The irrational stab of envy was quickly stifled, not least because of his pride at her incredible score. During their long acquaintance, Lize had always been the most motivated.
 They had become friends in the pre-teen days - before it was acceptable for boys and girls to have such platonic relations. Eliza, the quiet girl from England, and Liam, the pasty faced loner with glasses. Taunting and teasing had done nothing to separate them, and so they embarked on the rite that was high school together.
 From the sidelines, he watched her grow into a woman. She collected and discarded friends, gained the attention of more than a few boys and was, in almost every aspect, a normal adolescent.
“You give me credibility,” she had joked. “I wouldn’t be interesting without you, the dark horse.”
 She was the only person he invited home.
“Why do you hate her so much?” They had been in his room, Lize sprawled across his bed and he relegated to the revolving chair.
“She’s just an old woman.”
“Exactly. I will kill her one day.” A shadow of something – it could have been fear, revulsion, even – flickered across Lize’s face before she smiled and returned to the gaming magazine. Best friends don’t need to ask.
 Liam turned to face his empty room again, hoping beyond hopes that the stupid number was enough.  
 
Lize
 
 The pill burned a hole in her jean pocket. The dance floor was crowded, electric and sweaty; everything it should have been.
 I am going to have a good night if it kills me.
 Her cousin raised her glass at her, grinning, as she downed the pill and her beverage.
“We’re going to get out of here soon. It will be great once we get back to the apartment.”
 
 Fearing that speech was beyond her, Lize kept her mouth firmly closed in the back of the taxi. Instead, she watched the lights flash by outside, imagining the beat of the city to synchronise with her own rapid heartbeat. She tripped through the cement maze that was the gated estate, floated up three flights of stairs and pushed through a door to find herself in a dark womb of voices, soft music, blankets and sweet tea. Her own voice, when she found it, emerged with an ease she had never thus encountered.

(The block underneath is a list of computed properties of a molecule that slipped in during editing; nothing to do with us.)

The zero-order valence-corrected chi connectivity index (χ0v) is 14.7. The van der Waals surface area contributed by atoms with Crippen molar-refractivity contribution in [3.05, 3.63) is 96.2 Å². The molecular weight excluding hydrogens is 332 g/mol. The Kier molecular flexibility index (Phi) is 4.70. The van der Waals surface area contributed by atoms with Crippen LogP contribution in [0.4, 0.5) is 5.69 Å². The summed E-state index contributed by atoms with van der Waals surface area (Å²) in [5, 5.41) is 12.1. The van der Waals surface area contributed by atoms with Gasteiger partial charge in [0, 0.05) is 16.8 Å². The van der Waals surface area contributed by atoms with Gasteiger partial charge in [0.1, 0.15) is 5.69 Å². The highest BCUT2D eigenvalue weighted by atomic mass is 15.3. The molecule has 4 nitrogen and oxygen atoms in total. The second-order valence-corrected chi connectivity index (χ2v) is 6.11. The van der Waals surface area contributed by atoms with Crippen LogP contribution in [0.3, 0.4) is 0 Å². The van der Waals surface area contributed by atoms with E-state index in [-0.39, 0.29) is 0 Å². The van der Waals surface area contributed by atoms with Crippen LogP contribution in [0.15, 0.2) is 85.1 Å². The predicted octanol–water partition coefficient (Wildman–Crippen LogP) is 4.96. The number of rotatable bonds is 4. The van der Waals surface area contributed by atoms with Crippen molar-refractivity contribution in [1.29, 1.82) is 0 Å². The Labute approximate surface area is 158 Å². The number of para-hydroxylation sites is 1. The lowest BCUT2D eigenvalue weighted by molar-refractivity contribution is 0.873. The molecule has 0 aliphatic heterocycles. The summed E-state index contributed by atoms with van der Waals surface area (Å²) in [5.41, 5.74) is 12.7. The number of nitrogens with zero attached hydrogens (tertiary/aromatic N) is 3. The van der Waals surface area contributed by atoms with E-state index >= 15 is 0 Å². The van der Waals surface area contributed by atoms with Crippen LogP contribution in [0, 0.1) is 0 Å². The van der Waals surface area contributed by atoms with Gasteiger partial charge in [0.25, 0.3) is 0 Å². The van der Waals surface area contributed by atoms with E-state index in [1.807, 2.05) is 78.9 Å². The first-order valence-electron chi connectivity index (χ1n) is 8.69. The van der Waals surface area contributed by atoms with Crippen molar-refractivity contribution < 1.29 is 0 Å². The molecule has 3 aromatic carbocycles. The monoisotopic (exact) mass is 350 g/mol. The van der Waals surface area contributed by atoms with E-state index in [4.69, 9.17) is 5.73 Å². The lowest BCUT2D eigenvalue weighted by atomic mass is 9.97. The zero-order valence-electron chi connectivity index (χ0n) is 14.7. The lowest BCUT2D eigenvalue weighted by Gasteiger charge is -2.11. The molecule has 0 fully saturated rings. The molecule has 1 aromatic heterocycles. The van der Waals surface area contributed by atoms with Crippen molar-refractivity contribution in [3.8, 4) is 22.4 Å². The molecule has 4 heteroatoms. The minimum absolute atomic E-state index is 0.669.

“Hey I’m Lize.” He was sitting around the corner from her, leaning against the sofa. She got the impression of long curly hair, glasses and a beard. All soft edges.
“Hi. Jack.” He proffered his hand. “I don’t know anyone here.”
 “I suppose it won’t mean much to you that I’m Roxanne’s cousin then? I’m just tagging along. I only met half of these people tonight.”
“Where you from then?”
“Australia – but I did live in London until I was ten. Now I’m back…”
“You get the best of both worlds then; the sexy accent and the city life.” Lize laughed, and made the usual quip about Aussie girls going mad for English accents. She didn’t know it worked the other way around.
 Three hours later, Lize found herself next to him again.
“I’m coming down.”
“Have another one. I’ve got these.” She took a fraction of the pill, feeling the bitterness of it at the back of her mouth. It would be daylight soon, in any case. He reached for the packet, and for her.
“I think I need some human contact.” Smiling, she swung her legs over his and pulled the blanket over them. She rested her head on his shoulder revelling in the warmth and comfort of the embrace.
 
Liam
 
 Most people take to university life like birds to air. Free from the restraints of the nest they soar and plunge, and have no one to hold accountable when they find themselves falling. Liam felt his first flight could have been smoother.
 The bulky carry-all slipped from his grasp for the second time since walking on to campus. He cursed, bending awkwardly to pick it up and feeling amused eyes on him. A hot flush crept up his neck which was already damp with clammy sweat. He knew that the jeans were too small, riding up to reveal pale hairless ankle. The shirt, too, seemed to fit him all wrong, dangling gracelessly off his narrow shoulders but clinging around his middle. But the office was in sight now.
“I’m Liam Clarke. I was issued a room in this college?”
The man behind the desk glanced up, seemingly surprised to find someone requiring his services.
“Ah. Yes. The thing is, that set of rooms is still undergoing renovation, which means we’ll have to put you in the dorms. Temporarily, of course.”
“Where are - ”
“I’ll have someone show you around.”
 Liam lugged his bag up what must have been the fifth flights of stairs. He felt the tightness in his throat that meant an attack was almost upon him.
Fucking brilliant.
 Mercifully, his guide turned right and motioned to the door a few metres on. The wheezing Liam heard his new room mates before he saw them.
 
Lize
 
 “Poppers!”
 “Oh, leave it Rox.” Lize put her coat down once again to search for the tiny bottle.